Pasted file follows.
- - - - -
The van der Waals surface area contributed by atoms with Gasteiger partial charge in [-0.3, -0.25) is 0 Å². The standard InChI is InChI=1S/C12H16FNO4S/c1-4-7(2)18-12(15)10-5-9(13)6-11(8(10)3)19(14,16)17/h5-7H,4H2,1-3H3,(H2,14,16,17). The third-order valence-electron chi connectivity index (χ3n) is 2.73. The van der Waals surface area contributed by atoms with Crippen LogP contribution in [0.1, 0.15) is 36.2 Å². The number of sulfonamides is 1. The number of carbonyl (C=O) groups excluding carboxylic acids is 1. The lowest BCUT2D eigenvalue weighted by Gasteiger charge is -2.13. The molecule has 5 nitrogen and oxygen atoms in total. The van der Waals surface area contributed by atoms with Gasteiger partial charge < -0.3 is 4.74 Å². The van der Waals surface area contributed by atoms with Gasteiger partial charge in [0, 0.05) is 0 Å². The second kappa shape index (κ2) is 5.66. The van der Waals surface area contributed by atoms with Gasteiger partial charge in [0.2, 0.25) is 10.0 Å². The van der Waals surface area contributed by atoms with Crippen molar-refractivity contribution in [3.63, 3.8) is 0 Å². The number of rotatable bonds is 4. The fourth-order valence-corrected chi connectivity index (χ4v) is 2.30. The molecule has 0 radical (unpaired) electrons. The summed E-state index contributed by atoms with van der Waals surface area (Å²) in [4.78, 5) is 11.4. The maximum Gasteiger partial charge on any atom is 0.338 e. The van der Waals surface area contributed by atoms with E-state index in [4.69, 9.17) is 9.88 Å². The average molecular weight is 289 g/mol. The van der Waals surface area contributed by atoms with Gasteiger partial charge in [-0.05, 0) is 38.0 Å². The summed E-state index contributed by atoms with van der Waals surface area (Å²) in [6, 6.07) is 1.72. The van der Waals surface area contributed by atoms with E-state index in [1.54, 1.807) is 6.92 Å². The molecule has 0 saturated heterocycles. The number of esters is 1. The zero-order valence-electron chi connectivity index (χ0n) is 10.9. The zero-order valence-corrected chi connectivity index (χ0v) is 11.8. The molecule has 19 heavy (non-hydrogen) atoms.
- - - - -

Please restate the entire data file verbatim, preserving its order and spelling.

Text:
The van der Waals surface area contributed by atoms with Gasteiger partial charge in [-0.3, -0.25) is 0 Å². The standard InChI is InChI=1S/C12H16FNO4S/c1-4-7(2)18-12(15)10-5-9(13)6-11(8(10)3)19(14,16)17/h5-7H,4H2,1-3H3,(H2,14,16,17). The third-order valence-electron chi connectivity index (χ3n) is 2.73. The van der Waals surface area contributed by atoms with Crippen LogP contribution in [0.1, 0.15) is 36.2 Å². The number of sulfonamides is 1. The number of carbonyl (C=O) groups excluding carboxylic acids is 1. The lowest BCUT2D eigenvalue weighted by Gasteiger charge is -2.13. The molecule has 5 nitrogen and oxygen atoms in total. The van der Waals surface area contributed by atoms with Gasteiger partial charge < -0.3 is 4.74 Å². The van der Waals surface area contributed by atoms with Gasteiger partial charge in [0, 0.05) is 0 Å². The second kappa shape index (κ2) is 5.66. The van der Waals surface area contributed by atoms with Gasteiger partial charge in [0.2, 0.25) is 10.0 Å². The van der Waals surface area contributed by atoms with Crippen molar-refractivity contribution in [3.63, 3.8) is 0 Å². The number of rotatable bonds is 4. The fourth-order valence-corrected chi connectivity index (χ4v) is 2.30. The molecule has 0 radical (unpaired) electrons. The summed E-state index contributed by atoms with van der Waals surface area (Å²) in [4.78, 5) is 11.4. The maximum Gasteiger partial charge on any atom is 0.338 e. The van der Waals surface area contributed by atoms with E-state index in [4.69, 9.17) is 9.88 Å². The average molecular weight is 289 g/mol. The van der Waals surface area contributed by atoms with Gasteiger partial charge in [-0.05, 0) is 38.0 Å². The summed E-state index contributed by atoms with van der Waals surface area (Å²) in [6, 6.07) is 1.72. The van der Waals surface area contributed by atoms with E-state index in [1.54, 1.807) is 6.92 Å². The molecule has 0 saturated heterocycles. The number of esters is 1. The zero-order valence-electron chi connectivity index (χ0n) is 10.9. The zero-order valence-corrected chi connectivity index (χ0v) is 11.8. The molecule has 19 heavy (non-hydrogen) atoms.